August 2018 – July 2019
This project is supported by the Vembu Subramanian Ocean Scholars Award. This award supports a graduate student in the southeast U.S. to honor the legacy of SECOORA’s friend and colleague.
The South Atlantic Bight has seen an increase in frequency and duration of tropical cyclones over the last few decades, and the impact of cyclones on air-sea CO2 flux is not well understood. This project seeks to better understand marine physical-biogeochemical interactions during storm conditions by creating a satellite-derived oceanic pCO2 dataset using a machine learning algorithm, then using that dataset to statistically determine the variability of sea surface temperature, chlorophyll a, and pCO2 flux caused by tropical cyclone maximum sustained wind speed and translation speed. The air-sea CO2 flux will be determined. The resulting improved understanding of marine physical-biogeochemical interactions and carbon cycling during storm conditions will enable us to develop better models to predict impacts of tropical cyclones and climate change on the regional marine ecosystems to better serve a variety of stakeholders in the southeast United States.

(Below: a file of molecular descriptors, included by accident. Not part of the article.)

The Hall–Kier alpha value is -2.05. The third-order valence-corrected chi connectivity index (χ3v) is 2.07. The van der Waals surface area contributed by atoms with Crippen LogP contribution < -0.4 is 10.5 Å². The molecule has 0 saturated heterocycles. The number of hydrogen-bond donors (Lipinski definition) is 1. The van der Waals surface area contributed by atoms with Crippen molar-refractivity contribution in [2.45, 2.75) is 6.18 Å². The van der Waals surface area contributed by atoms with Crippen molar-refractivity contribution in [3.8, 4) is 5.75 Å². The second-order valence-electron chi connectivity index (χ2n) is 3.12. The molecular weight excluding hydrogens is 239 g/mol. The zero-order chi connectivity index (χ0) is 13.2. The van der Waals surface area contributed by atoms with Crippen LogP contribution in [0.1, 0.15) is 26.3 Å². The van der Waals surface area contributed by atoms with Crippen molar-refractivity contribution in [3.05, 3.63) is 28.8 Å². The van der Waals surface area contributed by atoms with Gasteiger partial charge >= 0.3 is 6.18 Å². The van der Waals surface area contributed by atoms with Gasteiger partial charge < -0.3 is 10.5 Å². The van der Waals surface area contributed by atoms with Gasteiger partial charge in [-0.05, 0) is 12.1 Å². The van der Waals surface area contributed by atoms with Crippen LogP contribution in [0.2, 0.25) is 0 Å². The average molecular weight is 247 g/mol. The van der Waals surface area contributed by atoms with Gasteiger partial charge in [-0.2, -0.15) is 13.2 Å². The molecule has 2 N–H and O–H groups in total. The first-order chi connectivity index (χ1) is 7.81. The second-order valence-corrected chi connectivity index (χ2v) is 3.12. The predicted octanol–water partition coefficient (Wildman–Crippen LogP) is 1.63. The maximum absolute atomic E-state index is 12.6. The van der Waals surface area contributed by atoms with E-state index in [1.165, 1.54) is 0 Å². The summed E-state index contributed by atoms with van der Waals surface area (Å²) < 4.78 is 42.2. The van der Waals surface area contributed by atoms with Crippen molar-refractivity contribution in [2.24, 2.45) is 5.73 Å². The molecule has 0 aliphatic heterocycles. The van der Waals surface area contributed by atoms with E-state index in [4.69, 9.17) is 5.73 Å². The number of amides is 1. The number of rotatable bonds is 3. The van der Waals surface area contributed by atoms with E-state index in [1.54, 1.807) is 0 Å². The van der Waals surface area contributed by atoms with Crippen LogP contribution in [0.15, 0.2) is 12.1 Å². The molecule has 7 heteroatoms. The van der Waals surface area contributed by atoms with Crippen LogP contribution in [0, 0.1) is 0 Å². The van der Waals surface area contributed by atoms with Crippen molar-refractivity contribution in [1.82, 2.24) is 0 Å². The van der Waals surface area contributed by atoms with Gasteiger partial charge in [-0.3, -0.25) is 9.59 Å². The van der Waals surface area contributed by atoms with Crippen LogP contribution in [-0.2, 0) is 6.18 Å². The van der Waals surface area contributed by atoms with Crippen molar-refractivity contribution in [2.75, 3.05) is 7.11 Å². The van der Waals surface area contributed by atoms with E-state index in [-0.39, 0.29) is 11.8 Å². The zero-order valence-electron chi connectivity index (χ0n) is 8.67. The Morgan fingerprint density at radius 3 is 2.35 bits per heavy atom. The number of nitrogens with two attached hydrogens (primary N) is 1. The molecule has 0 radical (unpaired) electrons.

Presentation: “Investigation of marine physical-biogeochemical interactions during storm conditions,” by Ph.D. student Laura McGee. At the 2018 Mid-Atlantic Bight Physical Oceanography and Meteorology Meeting.